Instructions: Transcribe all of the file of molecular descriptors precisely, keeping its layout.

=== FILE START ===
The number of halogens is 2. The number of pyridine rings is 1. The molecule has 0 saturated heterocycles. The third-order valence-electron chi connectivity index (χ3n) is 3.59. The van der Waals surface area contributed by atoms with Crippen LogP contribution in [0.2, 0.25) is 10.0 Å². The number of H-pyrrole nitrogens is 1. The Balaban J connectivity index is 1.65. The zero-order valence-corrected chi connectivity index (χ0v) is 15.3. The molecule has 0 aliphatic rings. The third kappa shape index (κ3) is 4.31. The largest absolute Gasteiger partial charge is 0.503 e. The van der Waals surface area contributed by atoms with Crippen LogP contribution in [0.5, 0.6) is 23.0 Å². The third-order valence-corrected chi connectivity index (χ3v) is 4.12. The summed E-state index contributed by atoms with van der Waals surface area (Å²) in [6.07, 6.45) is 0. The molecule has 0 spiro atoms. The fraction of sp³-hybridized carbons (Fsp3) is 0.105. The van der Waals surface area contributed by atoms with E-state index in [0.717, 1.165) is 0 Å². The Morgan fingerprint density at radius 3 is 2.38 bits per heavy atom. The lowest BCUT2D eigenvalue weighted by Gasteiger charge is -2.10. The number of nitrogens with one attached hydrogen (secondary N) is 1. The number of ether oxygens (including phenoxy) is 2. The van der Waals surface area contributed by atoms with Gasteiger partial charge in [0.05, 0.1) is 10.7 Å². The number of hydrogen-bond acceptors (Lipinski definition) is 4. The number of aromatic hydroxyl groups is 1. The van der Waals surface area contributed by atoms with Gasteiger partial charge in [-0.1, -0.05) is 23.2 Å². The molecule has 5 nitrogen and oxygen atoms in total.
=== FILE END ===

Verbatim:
The number of halogens is 2. The number of pyridine rings is 1. The molecule has 0 saturated heterocycles. The third-order valence-electron chi connectivity index (χ3n) is 3.59. The van der Waals surface area contributed by atoms with Crippen LogP contribution in [0.2, 0.25) is 10.0 Å². The number of H-pyrrole nitrogens is 1. The Balaban J connectivity index is 1.65. The zero-order valence-corrected chi connectivity index (χ0v) is 15.3. The molecule has 0 aliphatic rings. The third kappa shape index (κ3) is 4.31. The largest absolute Gasteiger partial charge is 0.503 e. The van der Waals surface area contributed by atoms with Crippen LogP contribution in [0.5, 0.6) is 23.0 Å². The third-order valence-corrected chi connectivity index (χ3v) is 4.12. The summed E-state index contributed by atoms with van der Waals surface area (Å²) in [6.07, 6.45) is 0. The molecule has 0 spiro atoms. The fraction of sp³-hybridized carbons (Fsp3) is 0.105. The van der Waals surface area contributed by atoms with E-state index in [0.717, 1.165) is 0 Å². The Morgan fingerprint density at radius 3 is 2.38 bits per heavy atom. The lowest BCUT2D eigenvalue weighted by Gasteiger charge is -2.10. The number of nitrogens with one attached hydrogen (secondary N) is 1. The number of ether oxygens (including phenoxy) is 2. The van der Waals surface area contributed by atoms with Gasteiger partial charge in [0.05, 0.1) is 10.7 Å². The number of hydrogen-bond acceptors (Lipinski definition) is 4. The number of aromatic hydroxyl groups is 1. The van der Waals surface area contributed by atoms with Gasteiger partial charge in [-0.1, -0.05) is 23.2 Å². The molecule has 5 nitrogen and oxygen atoms in total.